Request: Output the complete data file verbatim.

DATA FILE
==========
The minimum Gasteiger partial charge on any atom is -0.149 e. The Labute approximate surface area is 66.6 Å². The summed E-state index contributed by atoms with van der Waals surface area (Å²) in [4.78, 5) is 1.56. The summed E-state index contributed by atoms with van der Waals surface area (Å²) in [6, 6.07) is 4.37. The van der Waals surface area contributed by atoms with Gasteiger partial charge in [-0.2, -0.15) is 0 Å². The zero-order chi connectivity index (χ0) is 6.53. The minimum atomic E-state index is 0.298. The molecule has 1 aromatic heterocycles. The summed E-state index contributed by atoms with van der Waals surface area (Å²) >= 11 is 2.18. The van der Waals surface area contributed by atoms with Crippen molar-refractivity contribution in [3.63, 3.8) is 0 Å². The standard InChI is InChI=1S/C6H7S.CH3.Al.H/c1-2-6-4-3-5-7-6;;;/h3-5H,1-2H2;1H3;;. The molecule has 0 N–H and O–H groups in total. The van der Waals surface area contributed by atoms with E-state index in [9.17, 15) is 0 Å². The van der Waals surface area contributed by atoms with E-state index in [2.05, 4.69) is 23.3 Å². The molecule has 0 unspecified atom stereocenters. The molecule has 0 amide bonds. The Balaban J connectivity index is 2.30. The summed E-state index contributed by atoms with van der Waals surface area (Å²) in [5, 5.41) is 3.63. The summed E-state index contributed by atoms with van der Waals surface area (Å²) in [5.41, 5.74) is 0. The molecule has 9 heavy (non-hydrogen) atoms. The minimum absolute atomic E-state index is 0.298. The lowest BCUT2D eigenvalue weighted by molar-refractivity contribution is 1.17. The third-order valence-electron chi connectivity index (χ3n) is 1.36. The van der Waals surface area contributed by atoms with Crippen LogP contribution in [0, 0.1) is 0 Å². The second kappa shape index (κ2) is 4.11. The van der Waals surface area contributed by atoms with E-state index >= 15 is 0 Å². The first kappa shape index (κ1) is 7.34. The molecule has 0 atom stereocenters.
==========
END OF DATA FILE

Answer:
The minimum Gasteiger partial charge on any atom is -0.149 e. The Labute approximate surface area is 66.6 Å². The summed E-state index contributed by atoms with van der Waals surface area (Å²) in [4.78, 5) is 1.56. The summed E-state index contributed by atoms with van der Waals surface area (Å²) in [6, 6.07) is 4.37. The van der Waals surface area contributed by atoms with Gasteiger partial charge in [-0.2, -0.15) is 0 Å². The zero-order chi connectivity index (χ0) is 6.53. The minimum atomic E-state index is 0.298. The molecule has 1 aromatic heterocycles. The summed E-state index contributed by atoms with van der Waals surface area (Å²) >= 11 is 2.18. The van der Waals surface area contributed by atoms with Crippen molar-refractivity contribution in [3.63, 3.8) is 0 Å². The standard InChI is InChI=1S/C6H7S.CH3.Al.H/c1-2-6-4-3-5-7-6;;;/h3-5H,1-2H2;1H3;;. The molecule has 0 N–H and O–H groups in total. The van der Waals surface area contributed by atoms with E-state index in [9.17, 15) is 0 Å². The van der Waals surface area contributed by atoms with E-state index in [2.05, 4.69) is 23.3 Å². The molecule has 0 unspecified atom stereocenters. The molecule has 0 amide bonds. The Balaban J connectivity index is 2.30. The summed E-state index contributed by atoms with van der Waals surface area (Å²) in [5, 5.41) is 3.63. The summed E-state index contributed by atoms with van der Waals surface area (Å²) in [5.41, 5.74) is 0. The molecule has 9 heavy (non-hydrogen) atoms. The minimum absolute atomic E-state index is 0.298. The lowest BCUT2D eigenvalue weighted by molar-refractivity contribution is 1.17. The third-order valence-electron chi connectivity index (χ3n) is 1.36. The van der Waals surface area contributed by atoms with Crippen LogP contribution in [0, 0.1) is 0 Å². The second kappa shape index (κ2) is 4.11. The van der Waals surface area contributed by atoms with E-state index >= 15 is 0 Å². The first kappa shape index (κ1) is 7.34. The molecule has 0 atom stereocenters.